My folks suggested I look at taking the train. Originally, I had dismissed the train since it takes thirty hours to cover the roughly 1200 miles. However, after the spike in fares, and reading about the TSA’s crackdown on IEDs, I figured flying might not be the best option, especially if I wanted to take some of my projects along for show-n-tell with other makers should the opportunity arise. With the cost of a sleeperette added in, the rail cost half the cost of first class, but a few hundred more than coach. If I wanted to ride coach, it would be real cheap, but I have reservations about sleeping in “public”, which might occur sometime during the ride. Traveling “first class”, aka, private room / sleeperette, Amtrak is apparently very accommodating. They include a bunch of meals, free pop/water and a generous luggage allowace. The room apparently has 120v outlets for gadgetry, so I don’t need a suitcase of batteries to run a laptop on the journey. To make things more interesting, I’ll be taking a commuter train from Holland to Chicago. To get to Holland on time, I’m looking at a 0530 lauch time. So 30 hours on the long haul train, 3 hrs on a commuter train, 3 hr layover in Chicago between trains and a 2 hour drive to Holland equals roughly 38 hours? That’s a long day!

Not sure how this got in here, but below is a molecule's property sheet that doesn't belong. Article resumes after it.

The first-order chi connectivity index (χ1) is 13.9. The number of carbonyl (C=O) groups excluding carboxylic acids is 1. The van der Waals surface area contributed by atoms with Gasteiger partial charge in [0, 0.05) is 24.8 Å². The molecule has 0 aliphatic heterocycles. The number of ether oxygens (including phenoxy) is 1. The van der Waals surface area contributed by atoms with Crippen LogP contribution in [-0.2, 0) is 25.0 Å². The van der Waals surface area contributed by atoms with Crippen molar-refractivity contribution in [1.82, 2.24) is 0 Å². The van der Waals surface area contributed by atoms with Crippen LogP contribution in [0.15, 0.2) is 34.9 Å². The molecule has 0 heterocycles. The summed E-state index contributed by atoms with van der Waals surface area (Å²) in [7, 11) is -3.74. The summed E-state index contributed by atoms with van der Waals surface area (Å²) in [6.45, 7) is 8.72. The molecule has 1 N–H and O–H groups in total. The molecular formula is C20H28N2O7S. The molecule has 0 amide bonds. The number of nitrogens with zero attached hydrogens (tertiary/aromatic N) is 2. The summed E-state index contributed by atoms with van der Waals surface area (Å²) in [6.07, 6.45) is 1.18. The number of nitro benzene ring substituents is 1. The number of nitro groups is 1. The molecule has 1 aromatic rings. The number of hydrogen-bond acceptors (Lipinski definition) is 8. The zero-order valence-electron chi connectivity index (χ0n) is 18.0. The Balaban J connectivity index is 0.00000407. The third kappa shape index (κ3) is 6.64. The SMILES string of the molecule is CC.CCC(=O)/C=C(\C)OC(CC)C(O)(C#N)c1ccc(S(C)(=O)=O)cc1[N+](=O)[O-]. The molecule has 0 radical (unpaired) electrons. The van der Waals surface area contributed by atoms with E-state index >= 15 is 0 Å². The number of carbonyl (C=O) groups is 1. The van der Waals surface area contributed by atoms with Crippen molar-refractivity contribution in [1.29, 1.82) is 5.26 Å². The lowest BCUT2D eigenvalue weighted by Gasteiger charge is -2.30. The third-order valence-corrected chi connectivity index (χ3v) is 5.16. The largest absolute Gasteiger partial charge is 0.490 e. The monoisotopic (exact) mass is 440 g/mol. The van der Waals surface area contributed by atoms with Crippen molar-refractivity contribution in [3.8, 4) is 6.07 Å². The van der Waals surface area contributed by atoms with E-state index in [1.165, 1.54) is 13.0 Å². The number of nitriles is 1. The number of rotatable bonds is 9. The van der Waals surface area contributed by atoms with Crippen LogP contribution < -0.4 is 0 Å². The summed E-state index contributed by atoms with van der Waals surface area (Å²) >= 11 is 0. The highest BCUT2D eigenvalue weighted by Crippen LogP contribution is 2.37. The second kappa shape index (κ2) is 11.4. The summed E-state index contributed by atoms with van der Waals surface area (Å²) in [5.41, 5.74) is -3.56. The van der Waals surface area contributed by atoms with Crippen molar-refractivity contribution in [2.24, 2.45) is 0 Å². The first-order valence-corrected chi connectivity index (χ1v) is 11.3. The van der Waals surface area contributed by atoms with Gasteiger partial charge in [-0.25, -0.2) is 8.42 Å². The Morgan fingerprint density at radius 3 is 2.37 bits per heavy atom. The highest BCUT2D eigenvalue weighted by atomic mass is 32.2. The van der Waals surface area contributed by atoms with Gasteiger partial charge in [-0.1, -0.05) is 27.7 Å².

Anyway – I wanted to write a bit about this so I can get it out of my head – and see if anyone reading the blog knows about the area or show, or is planning on attending? My thoughts are rambling now so I’ll have to recompose things and write some more later.